Skip to main content
K12 LibreTexts

1.1: Concept of Limit

  • Page ID
  • \( \newcommand{\vecs}[1]{\overset { \scriptstyle \rightharpoonup} {\mathbf{#1}} } \)

    \( \newcommand{\vecd}[1]{\overset{-\!-\!\rightharpoonup}{\vphantom{a}\smash {#1}}} \)

    \( \newcommand{\id}{\mathrm{id}}\) \( \newcommand{\Span}{\mathrm{span}}\)

    ( \newcommand{\kernel}{\mathrm{null}\,}\) \( \newcommand{\range}{\mathrm{range}\,}\)

    \( \newcommand{\RealPart}{\mathrm{Re}}\) \( \newcommand{\ImaginaryPart}{\mathrm{Im}}\)

    \( \newcommand{\Argument}{\mathrm{Arg}}\) \( \newcommand{\norm}[1]{\| #1 \|}\)

    \( \newcommand{\inner}[2]{\langle #1, #2 \rangle}\)

    \( \newcommand{\Span}{\mathrm{span}}\)

    \( \newcommand{\id}{\mathrm{id}}\)

    \( \newcommand{\Span}{\mathrm{span}}\)

    \( \newcommand{\kernel}{\mathrm{null}\,}\)

    \( \newcommand{\range}{\mathrm{range}\,}\)

    \( \newcommand{\RealPart}{\mathrm{Re}}\)

    \( \newcommand{\ImaginaryPart}{\mathrm{Im}}\)

    \( \newcommand{\Argument}{\mathrm{Arg}}\)

    \( \newcommand{\norm}[1]{\| #1 \|}\)

    \( \newcommand{\inner}[2]{\langle #1, #2 \rangle}\)

    \( \newcommand{\Span}{\mathrm{span}}\) \( \newcommand{\AA}{\unicode[.8,0]{x212B}}\)

    \( \newcommand{\vectorA}[1]{\vec{#1}}      % arrow\)

    \( \newcommand{\vectorAt}[1]{\vec{\text{#1}}}      % arrow\)

    \( \newcommand{\vectorB}[1]{\overset { \scriptstyle \rightharpoonup} {\mathbf{#1}} } \)

    \( \newcommand{\vectorC}[1]{\textbf{#1}} \)

    \( \newcommand{\vectorD}[1]{\overrightarrow{#1}} \)

    \( \newcommand{\vectorDt}[1]{\overrightarrow{\text{#1}}} \)

    \( \newcommand{\vectE}[1]{\overset{-\!-\!\rightharpoonup}{\vphantom{a}\smash{\mathbf {#1}}}} \)

    \( \newcommand{\vecs}[1]{\overset { \scriptstyle \rightharpoonup} {\mathbf{#1}} } \)

    \( \newcommand{\vecd}[1]{\overset{-\!-\!\rightharpoonup}{\vphantom{a}\smash {#1}}} \)

    When learning about the end behavior of a rational function you described the function as either having a horizontal asymptote at zero or another number, or going to infinity. Limit notation is a way of describing this end behavior mathematically.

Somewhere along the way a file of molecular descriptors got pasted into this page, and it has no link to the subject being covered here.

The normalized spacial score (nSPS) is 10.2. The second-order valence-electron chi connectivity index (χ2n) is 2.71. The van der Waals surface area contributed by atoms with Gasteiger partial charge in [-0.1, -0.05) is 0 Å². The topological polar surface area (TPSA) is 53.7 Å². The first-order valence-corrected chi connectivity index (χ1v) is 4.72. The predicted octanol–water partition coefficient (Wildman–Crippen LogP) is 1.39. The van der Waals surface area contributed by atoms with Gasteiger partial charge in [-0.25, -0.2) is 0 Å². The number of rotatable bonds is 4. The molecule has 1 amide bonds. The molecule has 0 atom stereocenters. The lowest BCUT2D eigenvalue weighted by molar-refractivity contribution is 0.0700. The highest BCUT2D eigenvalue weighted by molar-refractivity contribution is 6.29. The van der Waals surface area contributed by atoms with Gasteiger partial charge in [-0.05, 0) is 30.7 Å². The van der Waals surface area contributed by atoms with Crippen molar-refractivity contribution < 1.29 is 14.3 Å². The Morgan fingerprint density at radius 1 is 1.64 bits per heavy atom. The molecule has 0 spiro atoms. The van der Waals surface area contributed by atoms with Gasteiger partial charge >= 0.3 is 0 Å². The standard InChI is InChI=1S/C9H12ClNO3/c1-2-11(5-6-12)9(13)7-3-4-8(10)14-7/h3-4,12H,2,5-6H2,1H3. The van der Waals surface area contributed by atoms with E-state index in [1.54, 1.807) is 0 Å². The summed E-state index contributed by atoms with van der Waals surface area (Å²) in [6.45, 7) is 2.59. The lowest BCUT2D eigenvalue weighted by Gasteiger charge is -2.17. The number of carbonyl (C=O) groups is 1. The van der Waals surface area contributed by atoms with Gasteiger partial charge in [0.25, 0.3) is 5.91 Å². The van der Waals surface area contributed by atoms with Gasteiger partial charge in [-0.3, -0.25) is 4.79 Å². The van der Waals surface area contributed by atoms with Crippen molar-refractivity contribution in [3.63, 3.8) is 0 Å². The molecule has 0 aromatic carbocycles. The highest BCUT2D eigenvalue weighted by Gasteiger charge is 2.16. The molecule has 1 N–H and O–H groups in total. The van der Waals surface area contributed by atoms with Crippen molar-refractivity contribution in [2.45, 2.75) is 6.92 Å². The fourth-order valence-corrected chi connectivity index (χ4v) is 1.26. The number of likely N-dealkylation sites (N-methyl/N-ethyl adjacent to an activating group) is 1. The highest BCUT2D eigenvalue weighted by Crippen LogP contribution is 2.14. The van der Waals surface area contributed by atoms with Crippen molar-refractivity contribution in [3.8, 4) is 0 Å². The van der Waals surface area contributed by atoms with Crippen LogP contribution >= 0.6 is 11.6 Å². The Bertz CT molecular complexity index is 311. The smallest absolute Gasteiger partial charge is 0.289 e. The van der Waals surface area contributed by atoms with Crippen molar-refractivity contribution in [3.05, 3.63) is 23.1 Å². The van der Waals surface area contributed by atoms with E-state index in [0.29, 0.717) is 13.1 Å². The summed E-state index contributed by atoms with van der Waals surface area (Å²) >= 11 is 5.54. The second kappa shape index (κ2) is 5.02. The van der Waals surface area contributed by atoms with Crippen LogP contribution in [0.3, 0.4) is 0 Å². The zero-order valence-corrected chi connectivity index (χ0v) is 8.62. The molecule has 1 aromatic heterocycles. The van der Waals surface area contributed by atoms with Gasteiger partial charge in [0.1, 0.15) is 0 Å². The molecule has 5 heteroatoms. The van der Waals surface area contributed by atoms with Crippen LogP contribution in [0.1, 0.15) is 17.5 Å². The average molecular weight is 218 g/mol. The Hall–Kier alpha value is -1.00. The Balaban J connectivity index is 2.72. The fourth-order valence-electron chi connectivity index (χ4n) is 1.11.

You already know that as x gets extremely large then the function Screen Shot 2020-08-17 at 11.00.02 PM.png goes 8/3 because the greatest power are equal and 8/3 is the ration of the leading coefficients. How is this statement represented using limit notation?

    Introduction to Limits

    Limit notation is a way of stating an idea that is a little more subtle than simply saying x=5 or y=3.

    Screen Shot 2020-08-17 at 11.01.01 PM.png

    The letter a can be any number or infinity. The function f(x) is any function of x. The letter b can be any number. If the function goes to infinity, then instead of writing “=∞” you should write that the limit does not exist or “DNE”. This is because infinity is not a number. If a function goes to infinity then it has no limit.

    Take the following limit:

    The limit of y=4x2 as x approaches 2 is 16

    In limit notation, this would be:

    Screen Shot 2020-08-19 at 4.55.25 PM.png

    While a function may never actually reach a height of b it will get arbitrarily close to b. One way to think about the concept of a limit is to use a physical example. Stand some distance from a wall and then take a big step to get halfway to the wall. Take another step to go halfway to the wall again. If you keep taking steps that take you halfway to the wall then two things will happen. First, you will get extremely close to the wall but never actually reach the wall regardless of how many steps you take. Second, an observer who wishes to describe your situation would notice that the wall acts as a limit to how far you can go.